Workforce

House leaders join Senate in asking Trump to mandate telework

Rep. Gerry Connolly (D-Va.) 

Rep. Gerry Connolly (D-Va.) and several dozen House colleagues are calling on the president to mandate telework for all federal employees and government contractors.

On the heels of Sen. Chris Van Hollen's (D-Md.) March 16 letter to President Donald Trump, House leaders are calling on the White House to immediately issue an executive order mandating telework for all federal employees and contractors across the country.

In the March 17 correspondence, Rep. Gerry Connolly (D-Va.) urged the executive branch to extend teleworking as a measure of protection against the rapidly spreading coronavirus, citing the Office of Management and Budget’s March 15 memo to agencies asking them to extend "maximum telework capabilities."

"Mandating immediate telework participation to prevent the spread of the disease within the federal employee and contract workforce will also help protect the mission-critical operations of federal agencies," Connolly wrote.

"We are concerned by reports from constituents that some federal supervisors continue to deny telework requests from federal employees and federal contractors who have the capacity to telework and can do so while supporting agency mission-critical operations," he continued. "We believe more can and should be done to ensure the health of our federal workforce, our contractor workforce, and our nation."

Sixty-two other House members signed the letter. The federal government employs 2.1 million people around the world, with some 300,000 based in the Washington, D.C., area. Those federal employees are supported by hundreds of thousands of contractors.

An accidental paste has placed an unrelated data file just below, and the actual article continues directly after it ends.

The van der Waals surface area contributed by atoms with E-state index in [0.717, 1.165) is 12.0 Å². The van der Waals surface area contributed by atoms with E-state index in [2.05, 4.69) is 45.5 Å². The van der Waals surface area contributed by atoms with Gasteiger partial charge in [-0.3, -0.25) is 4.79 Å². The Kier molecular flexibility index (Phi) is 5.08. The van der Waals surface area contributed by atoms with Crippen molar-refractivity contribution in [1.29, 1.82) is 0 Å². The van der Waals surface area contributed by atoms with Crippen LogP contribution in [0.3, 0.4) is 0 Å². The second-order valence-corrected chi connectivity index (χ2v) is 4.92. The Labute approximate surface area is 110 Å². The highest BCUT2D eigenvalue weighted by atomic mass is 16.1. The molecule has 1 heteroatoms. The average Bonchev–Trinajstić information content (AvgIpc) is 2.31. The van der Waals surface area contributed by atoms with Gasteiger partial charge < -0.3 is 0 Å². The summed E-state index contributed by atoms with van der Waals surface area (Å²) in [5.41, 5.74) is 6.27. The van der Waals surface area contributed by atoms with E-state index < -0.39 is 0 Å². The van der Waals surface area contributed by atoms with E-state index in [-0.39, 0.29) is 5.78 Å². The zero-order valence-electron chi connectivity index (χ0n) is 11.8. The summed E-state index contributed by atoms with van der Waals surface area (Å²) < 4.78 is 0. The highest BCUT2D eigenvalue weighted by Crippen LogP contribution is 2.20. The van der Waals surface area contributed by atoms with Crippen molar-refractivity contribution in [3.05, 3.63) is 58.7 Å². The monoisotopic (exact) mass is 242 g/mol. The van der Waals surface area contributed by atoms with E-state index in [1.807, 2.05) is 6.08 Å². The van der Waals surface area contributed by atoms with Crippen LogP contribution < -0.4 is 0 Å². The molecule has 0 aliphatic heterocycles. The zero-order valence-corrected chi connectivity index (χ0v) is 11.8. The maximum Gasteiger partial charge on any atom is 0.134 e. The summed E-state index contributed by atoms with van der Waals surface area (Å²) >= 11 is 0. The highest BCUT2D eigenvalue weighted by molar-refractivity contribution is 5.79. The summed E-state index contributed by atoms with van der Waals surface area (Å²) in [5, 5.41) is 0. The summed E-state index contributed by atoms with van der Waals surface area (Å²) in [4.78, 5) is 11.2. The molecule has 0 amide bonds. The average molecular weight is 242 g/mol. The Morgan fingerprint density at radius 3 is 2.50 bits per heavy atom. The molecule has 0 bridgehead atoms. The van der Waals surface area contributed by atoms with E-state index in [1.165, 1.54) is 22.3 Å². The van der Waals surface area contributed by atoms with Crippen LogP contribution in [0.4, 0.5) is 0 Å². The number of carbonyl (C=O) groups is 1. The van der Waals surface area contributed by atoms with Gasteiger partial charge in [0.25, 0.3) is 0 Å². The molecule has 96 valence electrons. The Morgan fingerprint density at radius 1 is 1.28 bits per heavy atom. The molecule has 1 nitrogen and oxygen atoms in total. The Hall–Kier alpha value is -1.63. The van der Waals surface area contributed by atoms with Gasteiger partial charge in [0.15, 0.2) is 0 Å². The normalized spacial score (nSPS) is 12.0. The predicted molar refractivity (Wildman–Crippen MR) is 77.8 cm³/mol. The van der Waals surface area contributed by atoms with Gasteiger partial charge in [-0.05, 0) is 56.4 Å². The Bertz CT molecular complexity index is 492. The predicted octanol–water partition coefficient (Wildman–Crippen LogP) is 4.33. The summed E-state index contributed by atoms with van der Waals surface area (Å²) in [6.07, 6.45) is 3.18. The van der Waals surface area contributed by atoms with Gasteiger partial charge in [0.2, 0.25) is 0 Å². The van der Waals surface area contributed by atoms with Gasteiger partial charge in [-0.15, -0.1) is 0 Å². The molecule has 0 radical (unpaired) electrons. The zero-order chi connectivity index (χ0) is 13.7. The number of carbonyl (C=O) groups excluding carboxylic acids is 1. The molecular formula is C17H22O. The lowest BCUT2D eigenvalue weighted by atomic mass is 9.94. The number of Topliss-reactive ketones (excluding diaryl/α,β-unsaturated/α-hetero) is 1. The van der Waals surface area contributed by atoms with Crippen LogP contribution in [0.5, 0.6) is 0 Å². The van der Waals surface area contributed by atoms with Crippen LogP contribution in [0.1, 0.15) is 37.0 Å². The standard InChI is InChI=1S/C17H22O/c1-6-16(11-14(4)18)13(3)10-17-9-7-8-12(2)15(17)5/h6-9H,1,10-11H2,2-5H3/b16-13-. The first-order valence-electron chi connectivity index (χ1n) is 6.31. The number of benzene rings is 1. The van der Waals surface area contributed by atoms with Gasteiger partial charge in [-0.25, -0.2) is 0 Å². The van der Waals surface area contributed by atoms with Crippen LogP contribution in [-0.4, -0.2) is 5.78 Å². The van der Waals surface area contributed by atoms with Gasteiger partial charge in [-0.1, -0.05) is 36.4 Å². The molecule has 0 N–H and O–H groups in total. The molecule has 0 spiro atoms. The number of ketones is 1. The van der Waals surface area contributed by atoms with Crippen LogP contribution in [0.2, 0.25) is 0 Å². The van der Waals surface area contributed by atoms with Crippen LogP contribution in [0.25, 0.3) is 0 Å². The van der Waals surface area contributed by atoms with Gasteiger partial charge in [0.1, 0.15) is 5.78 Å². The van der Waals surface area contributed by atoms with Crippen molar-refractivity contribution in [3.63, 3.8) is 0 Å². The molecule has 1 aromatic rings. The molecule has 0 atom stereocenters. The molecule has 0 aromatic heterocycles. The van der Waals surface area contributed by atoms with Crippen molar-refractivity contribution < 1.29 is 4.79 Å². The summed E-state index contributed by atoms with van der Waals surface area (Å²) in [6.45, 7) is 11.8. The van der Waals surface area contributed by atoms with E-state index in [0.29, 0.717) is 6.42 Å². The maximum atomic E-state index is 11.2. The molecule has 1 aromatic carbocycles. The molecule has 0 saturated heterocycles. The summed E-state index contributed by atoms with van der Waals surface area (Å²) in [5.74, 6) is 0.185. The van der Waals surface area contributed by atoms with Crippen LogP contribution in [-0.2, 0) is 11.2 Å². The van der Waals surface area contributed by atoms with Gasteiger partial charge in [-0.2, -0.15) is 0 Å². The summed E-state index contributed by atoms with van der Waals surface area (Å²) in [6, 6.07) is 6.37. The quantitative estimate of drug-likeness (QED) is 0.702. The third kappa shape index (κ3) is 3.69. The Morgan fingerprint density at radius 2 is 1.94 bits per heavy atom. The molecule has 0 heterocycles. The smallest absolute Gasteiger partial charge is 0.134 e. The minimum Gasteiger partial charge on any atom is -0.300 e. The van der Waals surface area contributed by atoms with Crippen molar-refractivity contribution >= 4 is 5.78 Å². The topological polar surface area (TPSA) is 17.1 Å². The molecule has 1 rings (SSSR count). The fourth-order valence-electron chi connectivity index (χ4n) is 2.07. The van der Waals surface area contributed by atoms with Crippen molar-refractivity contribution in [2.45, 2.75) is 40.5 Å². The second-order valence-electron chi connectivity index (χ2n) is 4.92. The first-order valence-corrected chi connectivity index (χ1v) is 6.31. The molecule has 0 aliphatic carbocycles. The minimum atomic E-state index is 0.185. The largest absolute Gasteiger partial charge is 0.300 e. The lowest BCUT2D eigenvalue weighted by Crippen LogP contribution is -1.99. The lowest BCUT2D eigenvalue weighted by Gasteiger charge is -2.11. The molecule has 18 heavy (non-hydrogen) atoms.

Members of Congress have expressed concern that despite near-daily guidance memos from the Office of Personnel Management and OMB, agencies are not allowing all eligible employees to work remotely. Neither executive agency has the power to mandate agencies to follow their guidelines, and a handful of agencies have opted to implement their own policies instead.

Other agencies, like the Securities and Exchange Commission, have all but mandated teleworking as a precaution after an employee reported coronavirus-like symptoms.

On March 5, Connolly, Rep. John Sarbanes (D-Md.) and Rep. Jennifer Wexton (D-Va.) introduced legislation that would ban agencies from unilaterally cutting telework and require them to notify Congress if they chose to rollback such programs. The Telework Metrics and Cost Savings Act would also task agencies with setting annual goals for telework program participation.

Telework agreements are also often a point of negotiation for federal unions when negotiating new contracts with their agencies. Since a series of executive workforce orders went into effect, unions such as the American Federation of Government Employees and the National Treasury Employees Union have said their members' agencies have unilaterally scaled back teleworking with little notice, prompting ongoing labor-management disputes.

About the Author

Lia Russell is a staff writer and associate editor at FCW covering the federal workforce. Before joining FCW, she worked as a freelance labor reporter in San Francisco for outlets such SF Weekly, The American Prospect and The Baffler. Russell graduated with a bachelor's degree from Bard College.

Contact Lia at [email protected] and follow her on Twitter at @LiaOffLeash.


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